Second doctrine of the apostates: repudiating the right to eat the foods we wish to (4:3b-5): “. . . Commanding to abstain from foods which God created to be received with thanksgiving by those who believe and know the truth. (4) For every creature of God is good, and nothing is to be refused if it is received with thanksgiving; (5) for it is sanctified by the word of God and prayer.”
What is particular fascinating here is not only were these folks intellectually and spiritually wrong, but that they had reversed what God really wanted: “God created [them] to be received with thanksgiving,” while these folks prohibited their consumption. Now the Old Testament did have a variety of limitations, but Paul’s words surely imply that God did not impose such at creation and never intended for the Mosaical limitations to be permanent.
The reality of excessively zealous food limitation in the apostolic age church. Whatever the exact nature of these folks’ prohibitions—and the basis of it—the desire to needlessly multiply the “thou shalt nots” in Christianity already existed. Paul refers to people operating out of at least a parallel set of beliefs in Colossians 2:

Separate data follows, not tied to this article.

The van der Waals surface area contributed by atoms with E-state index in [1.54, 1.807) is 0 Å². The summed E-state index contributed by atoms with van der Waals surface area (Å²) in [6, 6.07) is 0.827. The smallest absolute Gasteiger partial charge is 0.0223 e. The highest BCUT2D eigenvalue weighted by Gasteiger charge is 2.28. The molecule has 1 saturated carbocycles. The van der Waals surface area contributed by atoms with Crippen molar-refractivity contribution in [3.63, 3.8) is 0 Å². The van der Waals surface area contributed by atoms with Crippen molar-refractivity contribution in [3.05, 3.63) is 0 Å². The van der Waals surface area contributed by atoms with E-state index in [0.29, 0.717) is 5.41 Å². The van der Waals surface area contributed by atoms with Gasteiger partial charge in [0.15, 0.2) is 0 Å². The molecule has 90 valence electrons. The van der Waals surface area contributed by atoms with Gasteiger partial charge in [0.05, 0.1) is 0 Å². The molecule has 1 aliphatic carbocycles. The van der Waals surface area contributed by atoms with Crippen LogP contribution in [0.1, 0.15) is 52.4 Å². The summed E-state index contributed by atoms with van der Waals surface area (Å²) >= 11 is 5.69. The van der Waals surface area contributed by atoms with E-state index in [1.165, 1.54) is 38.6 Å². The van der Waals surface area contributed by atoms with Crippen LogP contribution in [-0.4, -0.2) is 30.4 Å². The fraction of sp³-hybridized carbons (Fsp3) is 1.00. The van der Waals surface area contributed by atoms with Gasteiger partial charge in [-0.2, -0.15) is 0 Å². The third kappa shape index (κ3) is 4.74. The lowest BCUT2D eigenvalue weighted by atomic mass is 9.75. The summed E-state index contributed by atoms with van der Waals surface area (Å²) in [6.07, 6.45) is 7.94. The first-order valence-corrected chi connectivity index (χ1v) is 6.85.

20 Therefore, if you died with Christ from the basic principles of the world, why, as though living in the world, do you subject yourselves to regulations— 21 “Do not touch, do not taste, do not handle,” 22 which all concern things which perish with the using—according to the commandments and doctrines of men? 23 These things indeed have an appearance of wisdom in self-imposed religion, false humility, and neglect of the body, but are of no value against the indulgence of the flesh.
Here he speaks of such things as “mere” folly. By the time he wrote First Timothy, he clearly sees the attitude as having evolved to something far more alarming and ominous.